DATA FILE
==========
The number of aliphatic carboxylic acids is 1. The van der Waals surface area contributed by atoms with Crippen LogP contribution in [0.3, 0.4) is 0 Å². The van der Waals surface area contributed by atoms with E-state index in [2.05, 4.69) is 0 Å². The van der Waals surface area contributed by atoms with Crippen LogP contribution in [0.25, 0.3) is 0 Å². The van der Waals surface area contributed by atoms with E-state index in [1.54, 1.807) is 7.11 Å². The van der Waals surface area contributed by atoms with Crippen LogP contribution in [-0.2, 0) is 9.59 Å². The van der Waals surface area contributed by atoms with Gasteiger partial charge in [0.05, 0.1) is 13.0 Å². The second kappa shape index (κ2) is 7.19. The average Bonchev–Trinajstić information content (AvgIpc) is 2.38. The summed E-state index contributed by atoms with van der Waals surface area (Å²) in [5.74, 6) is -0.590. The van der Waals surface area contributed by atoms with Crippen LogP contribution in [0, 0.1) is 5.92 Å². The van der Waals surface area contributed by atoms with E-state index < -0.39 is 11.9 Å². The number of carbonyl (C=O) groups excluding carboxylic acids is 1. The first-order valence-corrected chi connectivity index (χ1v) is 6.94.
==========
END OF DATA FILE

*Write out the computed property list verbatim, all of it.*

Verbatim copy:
The number of aliphatic carboxylic acids is 1. The van der Waals surface area contributed by atoms with Crippen LogP contribution in [0.3, 0.4) is 0 Å². The van der Waals surface area contributed by atoms with E-state index in [2.05, 4.69) is 0 Å². The van der Waals surface area contributed by atoms with Crippen LogP contribution in [0.25, 0.3) is 0 Å². The van der Waals surface area contributed by atoms with E-state index in [1.54, 1.807) is 7.11 Å². The van der Waals surface area contributed by atoms with Crippen LogP contribution in [-0.2, 0) is 9.59 Å². The van der Waals surface area contributed by atoms with Gasteiger partial charge in [0.05, 0.1) is 13.0 Å². The second kappa shape index (κ2) is 7.19. The average Bonchev–Trinajstić information content (AvgIpc) is 2.38. The summed E-state index contributed by atoms with van der Waals surface area (Å²) in [5.74, 6) is -0.590. The van der Waals surface area contributed by atoms with Crippen LogP contribution in [0, 0.1) is 5.92 Å². The van der Waals surface area contributed by atoms with E-state index < -0.39 is 11.9 Å². The number of carbonyl (C=O) groups excluding carboxylic acids is 1. The first-order valence-corrected chi connectivity index (χ1v) is 6.94.